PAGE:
National

Omron admits to selling commuter data to government

Kyodo, Staff Report

Precision equipment maker Omron Corp. used images of passengers surreptitiously taken at train stations run by East Japan Railway Co. for a government-linked research project without JR East’s consent, the companies admitted Saturday.

The big data privacy incident is the second involving JR East, which admitted selling data on its Suica card customers to Hitachi Ltd. in July 2013 without notifying cardholders that it was doing so.

Omron’s misuse of the images raises further suspicions about the way high-tech firms are treating people in the age of big data.

Last week, Benesse Holdings Inc. revealed that information on millions of customers was apparently stolen from a unit of the nation’s largest provider of correspondence education courses and sold multiple times to various “name list” vendors, who then used it to send junk mail to them.

The commuter images taken by Kyoto-based Omron were obtained by installing about 10 cameras each at four train stations. The stations were Atami Station in Atami, Shizuoka Prefecture, Sakuragicho Station in Yokohama, and Itabashi and Kokubunji stations in Tokyo. Omron said it installed the cameras to examine passenger flow at the request of JR East.

Omron’s contract, however, required it to dispose of the footage, apparently taken for about a year starting in 2008, after it finished using it. The data were not to be used for any other purpose.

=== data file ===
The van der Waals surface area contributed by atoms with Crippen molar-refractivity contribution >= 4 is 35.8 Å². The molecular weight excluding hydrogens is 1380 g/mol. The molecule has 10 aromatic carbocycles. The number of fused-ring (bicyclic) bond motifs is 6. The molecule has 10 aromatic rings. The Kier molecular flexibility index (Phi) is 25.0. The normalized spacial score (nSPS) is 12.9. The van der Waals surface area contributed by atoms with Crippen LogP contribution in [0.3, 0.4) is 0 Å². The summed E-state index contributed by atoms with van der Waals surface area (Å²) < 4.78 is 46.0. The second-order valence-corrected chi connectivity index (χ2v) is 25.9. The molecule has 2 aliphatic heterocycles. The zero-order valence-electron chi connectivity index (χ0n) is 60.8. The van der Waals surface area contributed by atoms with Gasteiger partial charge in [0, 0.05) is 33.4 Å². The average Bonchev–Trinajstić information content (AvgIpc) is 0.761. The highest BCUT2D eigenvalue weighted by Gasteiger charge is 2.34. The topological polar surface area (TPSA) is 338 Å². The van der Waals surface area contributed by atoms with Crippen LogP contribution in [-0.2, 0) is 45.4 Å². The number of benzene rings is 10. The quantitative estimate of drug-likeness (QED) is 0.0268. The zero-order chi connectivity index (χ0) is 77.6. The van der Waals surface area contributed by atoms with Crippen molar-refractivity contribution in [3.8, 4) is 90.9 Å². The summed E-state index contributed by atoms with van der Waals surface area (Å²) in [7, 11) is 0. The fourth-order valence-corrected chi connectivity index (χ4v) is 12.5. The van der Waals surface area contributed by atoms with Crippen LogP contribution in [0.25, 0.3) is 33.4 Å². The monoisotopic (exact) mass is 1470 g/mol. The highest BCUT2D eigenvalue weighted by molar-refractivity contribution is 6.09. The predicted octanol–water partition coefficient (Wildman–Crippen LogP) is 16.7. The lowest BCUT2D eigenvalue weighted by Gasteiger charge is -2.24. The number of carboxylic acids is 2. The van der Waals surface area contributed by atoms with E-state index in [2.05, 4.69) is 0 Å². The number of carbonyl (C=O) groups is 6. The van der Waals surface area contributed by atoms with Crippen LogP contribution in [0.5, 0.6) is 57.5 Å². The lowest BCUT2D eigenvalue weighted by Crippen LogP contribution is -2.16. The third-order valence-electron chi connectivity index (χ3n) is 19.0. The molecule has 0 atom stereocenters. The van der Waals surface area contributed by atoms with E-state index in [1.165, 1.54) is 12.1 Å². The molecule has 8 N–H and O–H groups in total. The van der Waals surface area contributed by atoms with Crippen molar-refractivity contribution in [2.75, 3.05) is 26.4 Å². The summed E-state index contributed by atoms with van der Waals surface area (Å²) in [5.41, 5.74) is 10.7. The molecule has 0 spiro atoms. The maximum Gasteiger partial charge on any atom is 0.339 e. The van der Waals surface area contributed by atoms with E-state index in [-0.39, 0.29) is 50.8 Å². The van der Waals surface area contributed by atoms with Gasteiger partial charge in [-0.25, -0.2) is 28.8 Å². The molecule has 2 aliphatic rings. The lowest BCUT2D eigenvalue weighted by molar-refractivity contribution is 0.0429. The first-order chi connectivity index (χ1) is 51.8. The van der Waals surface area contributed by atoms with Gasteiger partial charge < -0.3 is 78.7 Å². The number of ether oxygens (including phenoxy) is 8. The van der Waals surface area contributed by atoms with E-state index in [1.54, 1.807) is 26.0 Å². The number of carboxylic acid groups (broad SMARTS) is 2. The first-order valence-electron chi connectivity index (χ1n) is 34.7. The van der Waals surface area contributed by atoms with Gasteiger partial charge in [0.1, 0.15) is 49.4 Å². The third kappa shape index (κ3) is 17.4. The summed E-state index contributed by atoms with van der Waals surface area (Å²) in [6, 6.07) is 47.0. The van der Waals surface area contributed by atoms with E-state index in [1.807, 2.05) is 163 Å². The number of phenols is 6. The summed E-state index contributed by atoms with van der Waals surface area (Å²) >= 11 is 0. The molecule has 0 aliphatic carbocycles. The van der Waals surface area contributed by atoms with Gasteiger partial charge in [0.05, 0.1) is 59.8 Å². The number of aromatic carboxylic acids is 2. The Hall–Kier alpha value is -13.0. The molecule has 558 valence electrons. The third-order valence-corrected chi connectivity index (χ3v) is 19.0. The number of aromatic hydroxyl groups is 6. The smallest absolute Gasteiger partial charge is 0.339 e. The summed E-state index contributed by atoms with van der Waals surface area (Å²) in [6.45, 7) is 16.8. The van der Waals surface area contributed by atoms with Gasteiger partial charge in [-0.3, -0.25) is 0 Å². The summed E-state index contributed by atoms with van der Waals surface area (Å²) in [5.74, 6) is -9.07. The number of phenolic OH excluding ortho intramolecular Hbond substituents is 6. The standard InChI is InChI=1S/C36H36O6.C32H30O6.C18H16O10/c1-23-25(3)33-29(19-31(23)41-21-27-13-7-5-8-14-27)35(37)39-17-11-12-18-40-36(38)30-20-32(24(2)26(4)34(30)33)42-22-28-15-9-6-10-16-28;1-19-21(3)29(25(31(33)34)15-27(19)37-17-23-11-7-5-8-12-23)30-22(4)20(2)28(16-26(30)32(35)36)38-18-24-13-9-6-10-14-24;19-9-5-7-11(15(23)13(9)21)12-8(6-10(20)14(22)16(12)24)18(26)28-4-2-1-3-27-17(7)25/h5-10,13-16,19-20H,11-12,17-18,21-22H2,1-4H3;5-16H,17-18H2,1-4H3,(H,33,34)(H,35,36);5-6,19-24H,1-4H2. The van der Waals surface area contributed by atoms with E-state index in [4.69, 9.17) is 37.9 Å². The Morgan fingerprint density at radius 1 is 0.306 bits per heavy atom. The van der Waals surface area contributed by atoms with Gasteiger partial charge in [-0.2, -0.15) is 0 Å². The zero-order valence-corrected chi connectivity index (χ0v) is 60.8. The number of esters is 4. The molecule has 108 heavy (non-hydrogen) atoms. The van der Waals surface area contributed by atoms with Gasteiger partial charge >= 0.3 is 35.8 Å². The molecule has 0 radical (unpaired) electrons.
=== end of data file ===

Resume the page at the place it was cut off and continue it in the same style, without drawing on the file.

Omron ended up using the image data in a project with an affiliate of the Internal Affairs and Communications Ministry from 2006 to 2010 to develop a system to track people who pass through ticket gates without paying or  people who started fights.

Omron pocketed about ¥250 million from the ministry for participating in the project.

JR East said it is regrettable that Omron used the images without its consent.

Later, in 2012, Omron took more passenger images without consent, this time at West Japan Railway Co.’s Kyoto Station, to develop a technology to pick out individuals from moving crowds of about 100 people for a project by the Education, Culture, Sports, Science and Technology Ministry.

Omron was paid about ¥240 million for the surveillance work.

An Omron public relations representative said the company views the incidents as something that should not have happened and is taking them very seriously.

It is unclear what became of the commuters’ images or whether the two government projects relied on data gathered from the JR Suica card system.

Suica, launched in November 2001, uses prepaid electronic money cards that double as commuter passes. The cards are reportedly used by more than 40 million train and bus riders in the Tokyo area alone and thus can be mined for valuable marketing insights into commuter traffic and customer shopping habits.

Although JR East said it altered the Suica data before selling it to Hitachi to prevent card users from being identified, critics say the dots in big data can be connected if needed to identify individuals.

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